Find Me 911, a coalition of first-responders, issued a new report on wireless 911 calls.
The last time the world got together to talk about how the Internet should work, China and Russia proposed making it easier for individual governments to control what their citizens can see on the Web.
[Commentary] In the end, the Supreme Court's ideal frame of reference was the phonograph.
[Commentary] Depending on the outcome of the Aereo case, the battle could either solidify TV networks' grip over their content or throw the doors open to a future where consumers will be able to get traditional, over-the-air programming over the I
[Commentary] Tens of thousands of software engineers are currently suing Apple, Google and a host of other companies for a shot at reclaiming wages they say the tech firms stole from them.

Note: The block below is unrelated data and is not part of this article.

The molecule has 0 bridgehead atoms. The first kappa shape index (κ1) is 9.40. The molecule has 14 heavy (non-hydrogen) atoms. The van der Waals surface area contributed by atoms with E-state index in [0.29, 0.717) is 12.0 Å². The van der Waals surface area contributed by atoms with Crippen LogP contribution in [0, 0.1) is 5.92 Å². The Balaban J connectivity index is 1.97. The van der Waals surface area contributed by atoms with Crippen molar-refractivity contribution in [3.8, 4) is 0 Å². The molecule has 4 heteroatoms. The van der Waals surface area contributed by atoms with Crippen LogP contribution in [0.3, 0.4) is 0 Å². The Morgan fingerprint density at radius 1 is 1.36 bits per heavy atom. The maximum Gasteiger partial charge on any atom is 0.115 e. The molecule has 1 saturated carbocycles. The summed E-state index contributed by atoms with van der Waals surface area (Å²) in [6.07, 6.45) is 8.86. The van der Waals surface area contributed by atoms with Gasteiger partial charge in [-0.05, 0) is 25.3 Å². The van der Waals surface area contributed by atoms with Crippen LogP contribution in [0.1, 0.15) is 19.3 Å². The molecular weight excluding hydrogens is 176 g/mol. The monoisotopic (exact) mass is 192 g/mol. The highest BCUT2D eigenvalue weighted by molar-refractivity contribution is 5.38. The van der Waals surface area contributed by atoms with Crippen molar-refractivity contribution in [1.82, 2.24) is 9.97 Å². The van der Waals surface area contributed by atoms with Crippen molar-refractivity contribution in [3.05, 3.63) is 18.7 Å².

Ever since the DC Circuit court ruled that the government can't ban Internet providers from blocking or prioritizing Web traffic, the Federal Communications Commission has been looking for a way to get around the ruling.
Privacy advocates are warning that the legal gray area in a key court case may make it easier for the government to spy on Americans illegally.
The average American household connects to the Internet at a rate of 10 megabits per second. Not bad, but also not fantastic -- by way of comparison, a single HD Netflix stream takes up 5.8 Mbps of bandwidth.
The Heartbleed bug has put many consumers' user names and passwords at risk. Undetected for two years, the bug quietly undermined the basic security of the Internet.
Most of us have spent the last few days trying not to fall victim to the Heartbleed bug -- changing passwords, checking routers, making sure we're protected, and so on.